Did you ever feel so overwhelmed with things to do that you wanted to study time management, but couldn’t find the time to do so? That’s the dilemma of a reader who asks the following questions, “I need help with time management. How do you manage time when you are involved in many activities, all of which are important? As a member of the choir and three church committees, a member of a professional association and a union member, as well as thinking about becoming a part-time student (3X a week), I feel overwhelmed. How should I be spending my time?”
What is time management? It is nothing more than life management. That is, it is self-management or self-discipline. It is the discipline to focus on doing what is most important. But what if everything is important and there isn’t enough time to do everything? Everything may be important, but everything is not EQUALLY important. If we wish to go on living, breathing and eating are important. Yet, we may be able to live for a week or more without food, but only for a few minutes without air. The point is, we should be focusing on what is MOST important at the time.
We do this by regularly reassessing our values, goals, projects, and tasks and prioritizing them. If we always do what is most important, when we run out of time, the most important would have been done. To avoid feeling overwhelmed, begin by understanding that it is IMPOSSIBLE to do everything we would like to do. The knowledge available to humanity is expected to double within ten years, some say within five years. That means that as you grow older there will be MANY MORE things that you can do and learn. Yet, your allotment of time WILL NOT INCREASE. On the contrary, as you grow older, it will DECREASE.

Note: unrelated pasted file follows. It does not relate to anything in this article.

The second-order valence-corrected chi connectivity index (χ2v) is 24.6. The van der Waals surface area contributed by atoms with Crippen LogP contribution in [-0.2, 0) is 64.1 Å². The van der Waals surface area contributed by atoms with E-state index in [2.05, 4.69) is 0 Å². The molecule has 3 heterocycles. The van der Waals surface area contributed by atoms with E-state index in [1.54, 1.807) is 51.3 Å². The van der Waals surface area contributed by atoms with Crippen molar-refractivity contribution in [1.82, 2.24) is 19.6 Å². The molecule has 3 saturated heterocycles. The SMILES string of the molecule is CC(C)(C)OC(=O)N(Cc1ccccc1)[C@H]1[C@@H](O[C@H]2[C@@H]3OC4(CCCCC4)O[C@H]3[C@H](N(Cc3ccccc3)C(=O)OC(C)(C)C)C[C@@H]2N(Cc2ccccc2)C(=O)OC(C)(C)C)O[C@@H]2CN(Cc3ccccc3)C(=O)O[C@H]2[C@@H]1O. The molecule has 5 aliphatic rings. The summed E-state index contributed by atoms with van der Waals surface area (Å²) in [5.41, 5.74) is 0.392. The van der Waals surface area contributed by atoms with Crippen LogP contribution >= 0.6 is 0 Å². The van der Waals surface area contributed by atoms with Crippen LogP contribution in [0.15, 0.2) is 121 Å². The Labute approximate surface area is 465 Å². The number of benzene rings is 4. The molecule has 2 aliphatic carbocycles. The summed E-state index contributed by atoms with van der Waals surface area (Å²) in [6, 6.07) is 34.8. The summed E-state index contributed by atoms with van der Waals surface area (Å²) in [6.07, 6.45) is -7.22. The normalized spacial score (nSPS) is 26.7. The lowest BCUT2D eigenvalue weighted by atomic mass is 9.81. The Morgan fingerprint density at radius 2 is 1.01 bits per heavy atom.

Summing up, accept the fact that you will NEVER be able to do everything you wish, so focus on what is most important to you. Let’s look a little more closely at reassessing our activities. For example, why is our reader a member of THREE church committees? The question WHY points to our values and explains our motivation. Perhaps she wishes to serve God. But God is everywhere. Therefore, we can serve God anywhere. In fact, we may be able to do more good outside the church than inside, because those that are outside may be more in need of an encouraging word.
On the other hand, there is power in joining with others, for we may be able to do more as a committee than as an individual. Since there is merit to both points of view, the answer lies in balance. Remember, our first responsibility is to ourselves. If we try to do too much, we burn out and become useless to others and ourselves. The secret is to balance work, play, and personal-development. When we do so, we will be energized and well prepared to contribute to the world. So, our reader can start by thinking about dropping out of one or two church committees to free up time for going to school, studying, and leading a more balanced life.
The reason our reader hasn’t already done so may be because she is afraid of disappointing the other members of the church committee who depend on her. But which is worse, disappointing others or disappointing ONESELF? We are responsible for ourselves. We cannot depend on others, we must depend on ourselves. When we always do what is best for ourselves, we will become the best we can. And the better we are, the better we can contribute to the world. There is no shame in ending commitments once we have outgrown them. Our reader has given her time, a part of her life, to the committees, and they need to be thankful for that. But she has also benefited and grown stronger because of her membership, so she, too, needs to be thankful. So, it may be time for an amiable separation.